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Travel
April 15, 2013

Mirages In Limestone

Text by Shashi Baliga.

Cruising from Ho Chi Minh City to Halong Bay, Shashi Baliga revels in the geological landscape and limestone karsts of the UNESCO World Heritage Site while indulging in an unhurried, sybaritic pace of life on board the Azamara Journey

It’s called the Bay of Descending Dragons and for years, I had longed to see it. Then, four years ago, I finally made it to Halong Bay. We flew into Hanoi, took a four-hour bus drive, got into a touristy junk and sailed around the bay. The massive limestone cliffs assumed a myriad shapes and the mist hung over them seductively. We walked through one of the big cliffs and gasped at the giant stalactite and stalagmite formations. It was fascinating. But somehow not all that I had expected. Inexplicably, I was disappointed.

So, when I stepped aboard the Azamara Journey as it prepared to sail from Ho Chi Minh City for Halong Bay, I was wary. Till we neared the bay and the cliffs rose slowly out of the water in the distance. And I knew then, that this is how you should see this magical spot – like a mirage floating towards you, the drama building up slowly and ushering you into its beauty.

After taking in a sweeping view of the bay from the top deck, I returned to my room and its private verandah where it was just me, the sea and the dragons as the ship glided softly through the cliffs. It was perfect.

And it brought home to me, once again, why cruising can give a destination another dimension altogether, whether it’s the Nile or the Greek islands, Bali or the French Riviera. What made it possible at Halong Bay was that the Azamara Journey is not one of those mega cruise liners but a medium-sized one that is able to go into waters that the big guys cannot. So, at Halong Bay or the Norwegian fjords, it can sail right in for a much more intimate experience.

That’s why Azamara cruises are all about what they call ‘destination immersion’. The Indian idea of a cruise is to board the ship, hit the pool and eat and drink your way through till it’s time to disembark. Nothing wrong with that, of course; a holiday is about some R&R. But Azamara cruises give you all of that plus a chance to actually visit the ports of call.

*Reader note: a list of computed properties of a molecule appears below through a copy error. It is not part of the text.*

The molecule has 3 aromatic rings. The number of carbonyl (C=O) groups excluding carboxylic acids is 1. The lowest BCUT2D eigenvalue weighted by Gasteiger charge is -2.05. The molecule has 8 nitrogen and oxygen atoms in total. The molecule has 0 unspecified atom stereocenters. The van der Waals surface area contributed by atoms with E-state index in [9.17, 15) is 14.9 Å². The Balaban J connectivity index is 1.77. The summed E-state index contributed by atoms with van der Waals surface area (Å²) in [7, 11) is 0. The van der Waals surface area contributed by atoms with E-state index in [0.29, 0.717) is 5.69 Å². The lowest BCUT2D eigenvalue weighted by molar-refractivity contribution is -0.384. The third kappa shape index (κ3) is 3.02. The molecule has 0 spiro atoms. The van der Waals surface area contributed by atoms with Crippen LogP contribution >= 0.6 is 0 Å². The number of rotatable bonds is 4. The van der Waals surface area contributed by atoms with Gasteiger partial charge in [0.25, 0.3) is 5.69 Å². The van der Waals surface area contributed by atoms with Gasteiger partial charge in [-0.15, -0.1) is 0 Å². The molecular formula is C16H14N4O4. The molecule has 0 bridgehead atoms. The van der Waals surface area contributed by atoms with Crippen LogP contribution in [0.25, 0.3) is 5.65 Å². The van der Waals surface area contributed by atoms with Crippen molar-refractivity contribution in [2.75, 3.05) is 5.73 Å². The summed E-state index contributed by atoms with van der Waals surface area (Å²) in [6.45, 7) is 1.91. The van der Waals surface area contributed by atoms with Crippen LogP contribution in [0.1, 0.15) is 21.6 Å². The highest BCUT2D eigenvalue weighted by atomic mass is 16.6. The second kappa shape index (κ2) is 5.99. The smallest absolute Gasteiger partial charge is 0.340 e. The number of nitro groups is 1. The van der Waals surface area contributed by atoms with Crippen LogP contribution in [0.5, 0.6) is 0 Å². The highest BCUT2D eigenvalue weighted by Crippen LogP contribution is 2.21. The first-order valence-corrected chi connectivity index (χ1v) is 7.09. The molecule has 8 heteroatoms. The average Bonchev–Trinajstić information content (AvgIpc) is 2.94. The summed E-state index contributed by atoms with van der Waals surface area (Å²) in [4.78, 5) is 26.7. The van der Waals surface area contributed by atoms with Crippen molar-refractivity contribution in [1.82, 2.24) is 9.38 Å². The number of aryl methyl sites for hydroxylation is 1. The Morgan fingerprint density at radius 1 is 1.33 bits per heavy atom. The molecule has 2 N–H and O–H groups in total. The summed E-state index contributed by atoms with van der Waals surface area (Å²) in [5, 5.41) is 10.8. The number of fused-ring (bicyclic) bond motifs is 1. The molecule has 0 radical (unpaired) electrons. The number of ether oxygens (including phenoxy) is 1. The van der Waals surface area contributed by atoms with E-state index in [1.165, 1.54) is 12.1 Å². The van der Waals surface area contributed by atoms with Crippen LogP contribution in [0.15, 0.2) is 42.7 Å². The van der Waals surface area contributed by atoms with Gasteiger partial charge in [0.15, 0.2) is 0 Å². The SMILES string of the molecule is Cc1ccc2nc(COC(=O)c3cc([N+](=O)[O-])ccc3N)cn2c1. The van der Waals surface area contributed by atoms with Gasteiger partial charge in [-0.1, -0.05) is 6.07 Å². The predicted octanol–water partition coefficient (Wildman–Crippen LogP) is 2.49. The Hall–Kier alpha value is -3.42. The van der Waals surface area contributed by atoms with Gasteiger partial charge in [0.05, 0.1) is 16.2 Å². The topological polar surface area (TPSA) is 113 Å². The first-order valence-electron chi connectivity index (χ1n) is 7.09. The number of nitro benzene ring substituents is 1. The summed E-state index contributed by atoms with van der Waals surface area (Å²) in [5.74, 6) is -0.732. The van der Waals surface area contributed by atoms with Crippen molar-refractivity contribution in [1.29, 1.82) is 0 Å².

At Halong Bay, for instance, the ship docked for two days, so you could visit Hanoi city as well. It’s the same with their other cruises. On the 14-night Beijing to Victoria Harbour cruise, for instance, you get to explore Beijing, Shanghai and Xiamen in China, Seoul and Busan in South Korea, Nagasaki in Japan and end with two nights in Hong Kong. And as cruise director Tony Markey pointed out, “You need to unpack just once!” (Oh, the joys of not having to worry about leaving your phone or face wash behind.)

I know 14 nights do not a short holiday make. There are quicker seven-night routes (especially in Europe) or you could opt for a shorter leg on a long route. But Azamara Club Cruises are a high-end line and about a sybaritic pace of life. As with any cruise, you could hop from one activity to the other and occupy yourself the day through. There’s a casino and a nightly entertainment show.

But there’s not too much hustle and bustle – even at peak time at the buffets, guests are exceedingly polite and courteous and the staff is genuinely friendly. This is also partly because the two Azamara ships, the Journey and the Quest, are not too big – they host 649 guests at most. With a staff of over 400, that works out to a very helpful ratio. (In contrast, the mega liners go up to 1,800 and more passengers.)

As always, there’s a price to be paid for the extras. Admittedly, there are many. Most conveniently, all tips and gratuities are included – whew, what a relief and a saving. You don’t pay for any wine, beer or spirits served with your meals, so indulge. Another great add-on is that at every destination, there is a free shuttle service into town at regular intervals, so you can make any number of trips. A free laundromat service means you can escape huge laundry bills even on long journeys.

All meals are on the house of course and there are buffets, but you could have formal sit-down lunches and dinners as well if you want to go gourmet. But what I loved best was that you can have room service at breakfast at no extra cost – if, like me, you’re not much of a morning person and don’t feel like crawling up to a dining room at 8 a.m. That is such a luxury.

Not surprising that Azamara has won a number of awards as one of the world’s best cruise lines. As with most such cruises, you can get hefty discounts on their brochure rates if you do your research well. Luxury at a discount? How tempting is that?!

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